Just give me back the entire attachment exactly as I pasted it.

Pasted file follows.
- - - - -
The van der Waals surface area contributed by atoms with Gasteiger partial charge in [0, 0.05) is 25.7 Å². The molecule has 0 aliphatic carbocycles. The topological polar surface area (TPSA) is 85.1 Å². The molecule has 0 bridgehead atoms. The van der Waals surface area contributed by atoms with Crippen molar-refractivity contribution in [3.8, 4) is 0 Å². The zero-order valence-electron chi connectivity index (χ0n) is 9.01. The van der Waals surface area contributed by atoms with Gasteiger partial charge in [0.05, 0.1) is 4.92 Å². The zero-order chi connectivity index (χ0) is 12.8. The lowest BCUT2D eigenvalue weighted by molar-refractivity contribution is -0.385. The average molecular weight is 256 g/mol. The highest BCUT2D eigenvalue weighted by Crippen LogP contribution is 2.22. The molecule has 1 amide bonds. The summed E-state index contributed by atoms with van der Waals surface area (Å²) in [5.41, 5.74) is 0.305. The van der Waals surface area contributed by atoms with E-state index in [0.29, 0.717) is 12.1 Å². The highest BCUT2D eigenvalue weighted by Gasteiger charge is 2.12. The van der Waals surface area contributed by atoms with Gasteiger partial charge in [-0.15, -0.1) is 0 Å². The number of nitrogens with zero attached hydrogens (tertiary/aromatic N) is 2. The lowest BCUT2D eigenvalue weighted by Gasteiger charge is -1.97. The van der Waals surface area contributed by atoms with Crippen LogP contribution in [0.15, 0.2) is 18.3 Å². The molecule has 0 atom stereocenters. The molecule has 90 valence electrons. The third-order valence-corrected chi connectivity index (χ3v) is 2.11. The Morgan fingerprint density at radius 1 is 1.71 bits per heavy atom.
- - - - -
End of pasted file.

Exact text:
The van der Waals surface area contributed by atoms with Gasteiger partial charge in [0, 0.05) is 25.7 Å². The molecule has 0 aliphatic carbocycles. The topological polar surface area (TPSA) is 85.1 Å². The molecule has 0 bridgehead atoms. The van der Waals surface area contributed by atoms with Crippen molar-refractivity contribution in [3.8, 4) is 0 Å². The zero-order valence-electron chi connectivity index (χ0n) is 9.01. The van der Waals surface area contributed by atoms with Gasteiger partial charge in [0.05, 0.1) is 4.92 Å². The zero-order chi connectivity index (χ0) is 12.8. The lowest BCUT2D eigenvalue weighted by molar-refractivity contribution is -0.385. The average molecular weight is 256 g/mol. The highest BCUT2D eigenvalue weighted by Crippen LogP contribution is 2.22. The molecule has 1 amide bonds. The summed E-state index contributed by atoms with van der Waals surface area (Å²) in [5.41, 5.74) is 0.305. The van der Waals surface area contributed by atoms with E-state index in [0.29, 0.717) is 12.1 Å². The highest BCUT2D eigenvalue weighted by Gasteiger charge is 2.12. The van der Waals surface area contributed by atoms with Gasteiger partial charge in [-0.15, -0.1) is 0 Å². The number of nitrogens with zero attached hydrogens (tertiary/aromatic N) is 2. The lowest BCUT2D eigenvalue weighted by Gasteiger charge is -1.97. The van der Waals surface area contributed by atoms with Crippen LogP contribution in [0.15, 0.2) is 18.3 Å². The molecule has 0 atom stereocenters. The molecule has 90 valence electrons. The third-order valence-corrected chi connectivity index (χ3v) is 2.11. The Morgan fingerprint density at radius 1 is 1.71 bits per heavy atom.